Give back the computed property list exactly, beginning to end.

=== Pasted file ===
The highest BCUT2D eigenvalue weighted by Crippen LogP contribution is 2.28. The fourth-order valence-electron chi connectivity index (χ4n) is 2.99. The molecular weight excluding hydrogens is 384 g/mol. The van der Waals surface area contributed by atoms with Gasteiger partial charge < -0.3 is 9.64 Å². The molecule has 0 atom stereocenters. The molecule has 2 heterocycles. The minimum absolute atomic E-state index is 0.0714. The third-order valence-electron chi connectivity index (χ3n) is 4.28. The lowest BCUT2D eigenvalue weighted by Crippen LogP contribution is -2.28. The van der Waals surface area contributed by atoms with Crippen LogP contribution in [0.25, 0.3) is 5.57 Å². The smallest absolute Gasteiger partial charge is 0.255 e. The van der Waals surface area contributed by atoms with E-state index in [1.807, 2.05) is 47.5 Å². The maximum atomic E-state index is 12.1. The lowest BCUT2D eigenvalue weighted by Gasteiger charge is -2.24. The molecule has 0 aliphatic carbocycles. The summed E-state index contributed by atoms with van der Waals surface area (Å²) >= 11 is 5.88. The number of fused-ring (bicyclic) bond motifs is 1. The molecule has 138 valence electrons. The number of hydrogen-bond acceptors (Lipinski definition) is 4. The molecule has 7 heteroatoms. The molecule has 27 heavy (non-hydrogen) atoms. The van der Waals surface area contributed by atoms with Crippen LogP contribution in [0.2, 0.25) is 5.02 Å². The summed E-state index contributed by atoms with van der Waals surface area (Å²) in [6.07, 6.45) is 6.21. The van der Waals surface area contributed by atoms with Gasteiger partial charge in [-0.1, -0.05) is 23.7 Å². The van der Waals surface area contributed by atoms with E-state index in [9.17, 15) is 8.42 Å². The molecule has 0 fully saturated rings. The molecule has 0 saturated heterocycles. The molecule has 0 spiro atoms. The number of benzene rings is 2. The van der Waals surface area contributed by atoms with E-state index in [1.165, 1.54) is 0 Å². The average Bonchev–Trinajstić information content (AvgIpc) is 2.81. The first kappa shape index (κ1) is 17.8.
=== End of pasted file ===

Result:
The highest BCUT2D eigenvalue weighted by Crippen LogP contribution is 2.28. The fourth-order valence-electron chi connectivity index (χ4n) is 2.99. The molecular weight excluding hydrogens is 384 g/mol. The van der Waals surface area contributed by atoms with Gasteiger partial charge < -0.3 is 9.64 Å². The molecule has 0 atom stereocenters. The molecule has 2 heterocycles. The minimum absolute atomic E-state index is 0.0714. The third-order valence-electron chi connectivity index (χ3n) is 4.28. The lowest BCUT2D eigenvalue weighted by Crippen LogP contribution is -2.28. The van der Waals surface area contributed by atoms with Crippen LogP contribution in [0.25, 0.3) is 5.57 Å². The smallest absolute Gasteiger partial charge is 0.255 e. The van der Waals surface area contributed by atoms with E-state index in [1.807, 2.05) is 47.5 Å². The maximum atomic E-state index is 12.1. The lowest BCUT2D eigenvalue weighted by Gasteiger charge is -2.24. The molecule has 0 aliphatic carbocycles. The summed E-state index contributed by atoms with van der Waals surface area (Å²) >= 11 is 5.88. The number of fused-ring (bicyclic) bond motifs is 1. The molecule has 138 valence electrons. The number of hydrogen-bond acceptors (Lipinski definition) is 4. The molecule has 7 heteroatoms. The molecule has 27 heavy (non-hydrogen) atoms. The van der Waals surface area contributed by atoms with Crippen LogP contribution in [0.2, 0.25) is 5.02 Å². The summed E-state index contributed by atoms with van der Waals surface area (Å²) in [6.07, 6.45) is 6.21. The van der Waals surface area contributed by atoms with Gasteiger partial charge in [-0.1, -0.05) is 23.7 Å². The van der Waals surface area contributed by atoms with E-state index in [9.17, 15) is 8.42 Å². The molecule has 0 fully saturated rings. The molecule has 0 saturated heterocycles. The molecule has 0 spiro atoms. The number of benzene rings is 2. The van der Waals surface area contributed by atoms with E-state index in [1.165, 1.54) is 0 Å². The average Bonchev–Trinajstić information content (AvgIpc) is 2.81. The first kappa shape index (κ1) is 17.8.